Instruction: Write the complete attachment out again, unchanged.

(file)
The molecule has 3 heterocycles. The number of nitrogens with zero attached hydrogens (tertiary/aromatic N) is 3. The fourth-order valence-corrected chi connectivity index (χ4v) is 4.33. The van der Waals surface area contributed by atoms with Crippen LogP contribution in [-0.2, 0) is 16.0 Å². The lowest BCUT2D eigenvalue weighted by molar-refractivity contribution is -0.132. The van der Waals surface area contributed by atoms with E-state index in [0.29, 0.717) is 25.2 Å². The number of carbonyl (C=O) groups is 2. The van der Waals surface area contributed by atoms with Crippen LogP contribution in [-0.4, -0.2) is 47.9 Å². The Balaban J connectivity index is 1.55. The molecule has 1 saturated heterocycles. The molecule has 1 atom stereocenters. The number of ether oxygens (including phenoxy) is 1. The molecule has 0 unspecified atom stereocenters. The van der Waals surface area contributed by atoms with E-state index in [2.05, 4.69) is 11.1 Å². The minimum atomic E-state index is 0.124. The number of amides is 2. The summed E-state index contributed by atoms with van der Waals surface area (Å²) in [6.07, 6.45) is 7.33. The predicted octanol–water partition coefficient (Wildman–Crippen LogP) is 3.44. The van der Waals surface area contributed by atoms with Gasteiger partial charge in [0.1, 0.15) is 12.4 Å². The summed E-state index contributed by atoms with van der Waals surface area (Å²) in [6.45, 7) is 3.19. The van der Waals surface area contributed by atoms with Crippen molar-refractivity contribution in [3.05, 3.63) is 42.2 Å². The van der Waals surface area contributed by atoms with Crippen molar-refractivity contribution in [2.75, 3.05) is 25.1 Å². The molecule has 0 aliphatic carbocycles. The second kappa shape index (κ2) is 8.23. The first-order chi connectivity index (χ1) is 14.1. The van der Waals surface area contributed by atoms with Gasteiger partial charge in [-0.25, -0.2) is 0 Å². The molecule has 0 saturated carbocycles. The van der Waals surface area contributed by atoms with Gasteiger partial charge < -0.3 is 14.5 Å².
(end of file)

The molecule has 3 heterocycles. The number of nitrogens with zero attached hydrogens (tertiary/aromatic N) is 3. The fourth-order valence-corrected chi connectivity index (χ4v) is 4.33. The van der Waals surface area contributed by atoms with Crippen LogP contribution in [-0.2, 0) is 16.0 Å². The lowest BCUT2D eigenvalue weighted by molar-refractivity contribution is -0.132. The van der Waals surface area contributed by atoms with E-state index in [0.29, 0.717) is 25.2 Å². The number of carbonyl (C=O) groups is 2. The van der Waals surface area contributed by atoms with Crippen LogP contribution in [-0.4, -0.2) is 47.9 Å². The Balaban J connectivity index is 1.55. The molecule has 1 saturated heterocycles. The molecule has 1 atom stereocenters. The number of ether oxygens (including phenoxy) is 1. The molecule has 0 unspecified atom stereocenters. The van der Waals surface area contributed by atoms with E-state index in [2.05, 4.69) is 11.1 Å². The minimum atomic E-state index is 0.124. The number of amides is 2. The summed E-state index contributed by atoms with van der Waals surface area (Å²) in [6.07, 6.45) is 7.33. The predicted octanol–water partition coefficient (Wildman–Crippen LogP) is 3.44. The van der Waals surface area contributed by atoms with Gasteiger partial charge in [0.1, 0.15) is 12.4 Å². The summed E-state index contributed by atoms with van der Waals surface area (Å²) in [6.45, 7) is 3.19. The van der Waals surface area contributed by atoms with Crippen molar-refractivity contribution in [3.05, 3.63) is 42.2 Å². The van der Waals surface area contributed by atoms with Crippen molar-refractivity contribution in [2.75, 3.05) is 25.1 Å². The molecule has 0 aliphatic carbocycles. The second kappa shape index (κ2) is 8.23. The first-order chi connectivity index (χ1) is 14.1. The van der Waals surface area contributed by atoms with Gasteiger partial charge in [-0.25, -0.2) is 0 Å². The molecule has 0 saturated carbocycles. The van der Waals surface area contributed by atoms with Gasteiger partial charge < -0.3 is 14.5 Å².